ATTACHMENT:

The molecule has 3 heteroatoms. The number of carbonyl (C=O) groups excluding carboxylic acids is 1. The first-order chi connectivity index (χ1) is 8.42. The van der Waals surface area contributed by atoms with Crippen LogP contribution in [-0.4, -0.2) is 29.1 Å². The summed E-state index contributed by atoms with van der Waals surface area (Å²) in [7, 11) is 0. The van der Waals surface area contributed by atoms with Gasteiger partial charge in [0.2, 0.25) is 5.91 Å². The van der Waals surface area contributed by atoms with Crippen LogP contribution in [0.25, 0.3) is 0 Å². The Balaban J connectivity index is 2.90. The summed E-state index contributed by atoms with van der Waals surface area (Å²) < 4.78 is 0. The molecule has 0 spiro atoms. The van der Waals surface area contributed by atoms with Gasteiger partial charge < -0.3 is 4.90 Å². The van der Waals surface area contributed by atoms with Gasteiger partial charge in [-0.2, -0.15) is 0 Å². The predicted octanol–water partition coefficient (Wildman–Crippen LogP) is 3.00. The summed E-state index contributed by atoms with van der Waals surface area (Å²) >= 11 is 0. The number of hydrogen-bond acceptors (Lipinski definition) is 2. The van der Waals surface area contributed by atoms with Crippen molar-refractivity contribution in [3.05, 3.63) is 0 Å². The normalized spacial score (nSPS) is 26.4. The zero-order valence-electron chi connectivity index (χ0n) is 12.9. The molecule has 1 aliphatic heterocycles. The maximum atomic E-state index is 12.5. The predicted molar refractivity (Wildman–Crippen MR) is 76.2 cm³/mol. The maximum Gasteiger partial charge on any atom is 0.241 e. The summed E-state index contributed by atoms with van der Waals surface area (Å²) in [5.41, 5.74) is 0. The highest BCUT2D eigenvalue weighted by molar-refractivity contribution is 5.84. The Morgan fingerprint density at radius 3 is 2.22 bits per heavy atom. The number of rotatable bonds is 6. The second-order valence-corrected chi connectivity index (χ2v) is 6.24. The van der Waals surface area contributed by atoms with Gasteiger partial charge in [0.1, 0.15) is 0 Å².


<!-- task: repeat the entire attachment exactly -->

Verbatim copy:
The molecule has 3 heteroatoms. The number of carbonyl (C=O) groups excluding carboxylic acids is 1. The first-order chi connectivity index (χ1) is 8.42. The van der Waals surface area contributed by atoms with Crippen LogP contribution in [-0.4, -0.2) is 29.1 Å². The summed E-state index contributed by atoms with van der Waals surface area (Å²) in [7, 11) is 0. The van der Waals surface area contributed by atoms with Gasteiger partial charge in [0.2, 0.25) is 5.91 Å². The van der Waals surface area contributed by atoms with Crippen LogP contribution in [0.25, 0.3) is 0 Å². The Balaban J connectivity index is 2.90. The summed E-state index contributed by atoms with van der Waals surface area (Å²) < 4.78 is 0. The molecule has 0 spiro atoms. The van der Waals surface area contributed by atoms with Gasteiger partial charge < -0.3 is 4.90 Å². The van der Waals surface area contributed by atoms with Gasteiger partial charge in [-0.2, -0.15) is 0 Å². The predicted octanol–water partition coefficient (Wildman–Crippen LogP) is 3.00. The summed E-state index contributed by atoms with van der Waals surface area (Å²) >= 11 is 0. The number of hydrogen-bond acceptors (Lipinski definition) is 2. The van der Waals surface area contributed by atoms with Crippen molar-refractivity contribution in [3.05, 3.63) is 0 Å². The normalized spacial score (nSPS) is 26.4. The zero-order valence-electron chi connectivity index (χ0n) is 12.9. The molecule has 1 aliphatic heterocycles. The maximum atomic E-state index is 12.5. The predicted molar refractivity (Wildman–Crippen MR) is 76.2 cm³/mol. The maximum Gasteiger partial charge on any atom is 0.241 e. The summed E-state index contributed by atoms with van der Waals surface area (Å²) in [5.41, 5.74) is 0. The highest BCUT2D eigenvalue weighted by molar-refractivity contribution is 5.84. The Morgan fingerprint density at radius 3 is 2.22 bits per heavy atom. The number of rotatable bonds is 6. The second-order valence-corrected chi connectivity index (χ2v) is 6.24. The van der Waals surface area contributed by atoms with Gasteiger partial charge in [0.1, 0.15) is 0 Å².